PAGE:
One of the questions we get a lot here at Engaged Family Gaming (especially since we launched our podcast) has been: “What is a “eurogame?” It makes sense that we would get that question a lot because it isn’t very easy to decipher what it means just from the context of a conversation.

Eurogame is a category of board games that is very diverse. The category is so diverse that you can’t even really call it a genre. In fact, I think it is easier to call the concept of a eurogame the result of a set of design philosophies being applied to a board game while it is being designed.

There will likely be disagreement from all over the place on this one, but I believe that there are six main pillars of design that, when present, qualify it as a eurogame.

Those design philosophies are as follows:

They are, generally, simple to learn.

One of the main driving factors behind Eurogames is that they are meant to be a social experience. This wouldn’t work if you had to assign someone a 50-page rulebook reading assignment in order to play. As a result many of these games feature rules sets that can be easily taught to new players OR learned quickly by observing players.

The reasoning behind this is simple. You can’t have a social gaming experience if you are playing alone.

They downplay luck and emphasize thoughtful strategy.

If you asked 100 people what they would find inside a board game box the number two answer (behind a game board of course) would be dice. They are considered so essential to the game play experience by the general public that the idea of a game without dice is alien to them.

The truth is that many eurogames do not rely on dice in the slightest. This is because they are designed to avoid players depending on the luck element of a dice roll in favor of encouraging thoughtful strategy. This creates better players and increases the tension between the people at the table.

This isn’t to say that dice are banned from the table. It just means that designers are very careful with how, and when, they decide to make dice rolling important for the outcome of a game. Instead, many games use dice as a way to add variety to gameplay. Catan is a good example here. The die is rolled on each player’s turn to determine what resources are generated and skilled players can expand their cities to mitigate the random effect of the dice.

They downplay direct conflict between players.

Many of the games we think about as “board games” pit one or more players directly against each other. The game mechanics involve directly taking resources or positioning from other players as you progress in the game. A good example is the much maligned Monopoly. The only way to truly win the game is to take all of your opponent’s money.

Eurogames avoid that type of conflict by having players compete indirectly. There may be competition for scarce resources, but rarely will you be directly taking from or eliminating other players in the game.

This strongly reinforces the social aspect of these games because it encourages competition without pitting players against each other directly.

They tend to focus on economic rather than military themes.

One of the most unique characteristics of eurogames is in their use of non military themes. In fact, a huge portion of the eurogame market focuses around economic themed games where players compete for shared resources and manage the efficient development of their own.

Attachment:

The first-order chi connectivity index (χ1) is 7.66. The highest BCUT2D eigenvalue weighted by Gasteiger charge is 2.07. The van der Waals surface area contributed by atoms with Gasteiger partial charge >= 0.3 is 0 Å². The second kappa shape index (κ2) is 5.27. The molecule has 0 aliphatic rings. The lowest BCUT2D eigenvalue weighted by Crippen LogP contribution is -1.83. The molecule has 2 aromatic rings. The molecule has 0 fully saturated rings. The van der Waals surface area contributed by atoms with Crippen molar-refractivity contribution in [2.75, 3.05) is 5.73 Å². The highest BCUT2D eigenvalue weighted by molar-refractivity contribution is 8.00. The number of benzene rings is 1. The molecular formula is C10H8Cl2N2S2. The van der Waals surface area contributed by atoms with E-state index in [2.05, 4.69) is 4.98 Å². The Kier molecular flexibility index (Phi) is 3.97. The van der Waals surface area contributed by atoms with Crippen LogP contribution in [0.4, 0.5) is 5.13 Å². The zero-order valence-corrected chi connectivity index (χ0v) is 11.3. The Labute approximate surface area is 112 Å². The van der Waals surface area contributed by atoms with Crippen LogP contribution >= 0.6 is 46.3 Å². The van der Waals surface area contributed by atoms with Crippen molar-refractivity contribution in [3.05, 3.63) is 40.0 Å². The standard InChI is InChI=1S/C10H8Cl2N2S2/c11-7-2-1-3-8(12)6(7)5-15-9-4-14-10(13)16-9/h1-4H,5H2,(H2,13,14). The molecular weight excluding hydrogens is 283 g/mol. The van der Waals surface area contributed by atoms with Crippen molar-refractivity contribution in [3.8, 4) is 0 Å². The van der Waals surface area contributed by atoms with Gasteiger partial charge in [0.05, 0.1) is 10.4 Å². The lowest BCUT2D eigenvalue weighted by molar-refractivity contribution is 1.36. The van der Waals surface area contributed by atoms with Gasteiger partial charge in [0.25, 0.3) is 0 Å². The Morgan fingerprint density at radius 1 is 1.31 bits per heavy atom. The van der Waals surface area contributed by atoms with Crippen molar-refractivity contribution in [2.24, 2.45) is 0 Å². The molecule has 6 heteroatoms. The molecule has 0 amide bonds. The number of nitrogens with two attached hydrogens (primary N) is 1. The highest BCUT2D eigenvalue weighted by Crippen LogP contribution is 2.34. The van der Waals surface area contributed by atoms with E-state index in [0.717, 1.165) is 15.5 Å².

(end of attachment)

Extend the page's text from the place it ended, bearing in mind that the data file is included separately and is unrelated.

This might be the most important feature for us as family gamers since it is much more palatable to teach a younger child how to play a game about farming or city building than it is to teach them combat.

They tend keeps all the players involved in the game until the end.

Eurogames take the idea of being social experiences and carry them into all corners of design. Nowhere in their design process is this more evident than in their tendency to keep all players involved in the game until the very last turn.

This means that even if a play is losing, and badly, that they can have an impact on the game state and in some cases may even have a chance to catch up. In many cases scores, and even objectives, are hidden from players until the very end. This incentivizes all players to keep pushing to win regardless of where they THINK they are in relation to other players. Simply because the winner is not obvious.

They are, mostly, language independent.

Eurogames originated in Europe (I know. Crazy right?). This means that the game designers had to deal with multiple languages as their games spread. This created some barriers that limited the spread of text heavy games. The added cost of translating a game made it cost prohibitive for many games to move to other markets.

The result was a shift to language independent game components. Crafty game designers developed unique iconography for their games that could be used universally across all regions. This meant that in many cases the other thing that needed to be translated was the rulebook, which is much easier than, say, cardboard tokens.

There are by no means the ONLY things that define a eurogame. It is a very nebulous term with no universally agreed upon definition. But, this list includes what we feel are the primary pillars of their design.

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By Stephen Duetzmann

Editor in Chief Founder/EiC Blogger, Podcaster, Video Host RE: games that families can play together.

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